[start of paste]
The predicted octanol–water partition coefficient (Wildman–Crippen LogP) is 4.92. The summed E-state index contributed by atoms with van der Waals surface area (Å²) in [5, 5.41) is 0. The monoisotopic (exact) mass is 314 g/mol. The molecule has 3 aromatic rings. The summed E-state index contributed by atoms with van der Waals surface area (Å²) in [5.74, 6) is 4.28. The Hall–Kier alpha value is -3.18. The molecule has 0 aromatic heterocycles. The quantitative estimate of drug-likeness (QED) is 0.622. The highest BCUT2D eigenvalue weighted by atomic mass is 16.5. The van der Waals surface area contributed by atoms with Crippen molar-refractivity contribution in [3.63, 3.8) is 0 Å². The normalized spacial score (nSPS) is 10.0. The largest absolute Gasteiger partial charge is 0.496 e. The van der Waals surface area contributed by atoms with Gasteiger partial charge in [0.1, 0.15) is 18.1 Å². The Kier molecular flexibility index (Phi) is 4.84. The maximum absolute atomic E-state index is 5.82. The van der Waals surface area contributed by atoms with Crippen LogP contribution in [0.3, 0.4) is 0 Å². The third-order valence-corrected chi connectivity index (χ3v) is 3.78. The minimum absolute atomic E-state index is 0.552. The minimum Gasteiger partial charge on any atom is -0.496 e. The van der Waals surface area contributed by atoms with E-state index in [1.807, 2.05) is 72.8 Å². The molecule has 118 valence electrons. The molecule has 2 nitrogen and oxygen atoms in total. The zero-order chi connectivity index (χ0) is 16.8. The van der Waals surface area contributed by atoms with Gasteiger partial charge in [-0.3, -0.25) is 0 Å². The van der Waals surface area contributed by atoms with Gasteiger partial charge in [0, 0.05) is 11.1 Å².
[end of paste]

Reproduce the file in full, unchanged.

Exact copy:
The predicted octanol–water partition coefficient (Wildman–Crippen LogP) is 4.92. The summed E-state index contributed by atoms with van der Waals surface area (Å²) in [5, 5.41) is 0. The monoisotopic (exact) mass is 314 g/mol. The molecule has 3 aromatic rings. The summed E-state index contributed by atoms with van der Waals surface area (Å²) in [5.74, 6) is 4.28. The Hall–Kier alpha value is -3.18. The molecule has 0 aromatic heterocycles. The quantitative estimate of drug-likeness (QED) is 0.622. The highest BCUT2D eigenvalue weighted by atomic mass is 16.5. The van der Waals surface area contributed by atoms with Crippen molar-refractivity contribution in [3.63, 3.8) is 0 Å². The normalized spacial score (nSPS) is 10.0. The largest absolute Gasteiger partial charge is 0.496 e. The van der Waals surface area contributed by atoms with Gasteiger partial charge in [0.1, 0.15) is 18.1 Å². The Kier molecular flexibility index (Phi) is 4.84. The maximum absolute atomic E-state index is 5.82. The van der Waals surface area contributed by atoms with Crippen LogP contribution in [0.3, 0.4) is 0 Å². The third-order valence-corrected chi connectivity index (χ3v) is 3.78. The minimum absolute atomic E-state index is 0.552. The minimum Gasteiger partial charge on any atom is -0.496 e. The van der Waals surface area contributed by atoms with E-state index in [1.807, 2.05) is 72.8 Å². The molecule has 118 valence electrons. The molecule has 2 nitrogen and oxygen atoms in total. The zero-order chi connectivity index (χ0) is 16.8. The van der Waals surface area contributed by atoms with Gasteiger partial charge in [-0.3, -0.25) is 0 Å². The van der Waals surface area contributed by atoms with Gasteiger partial charge in [0, 0.05) is 11.1 Å².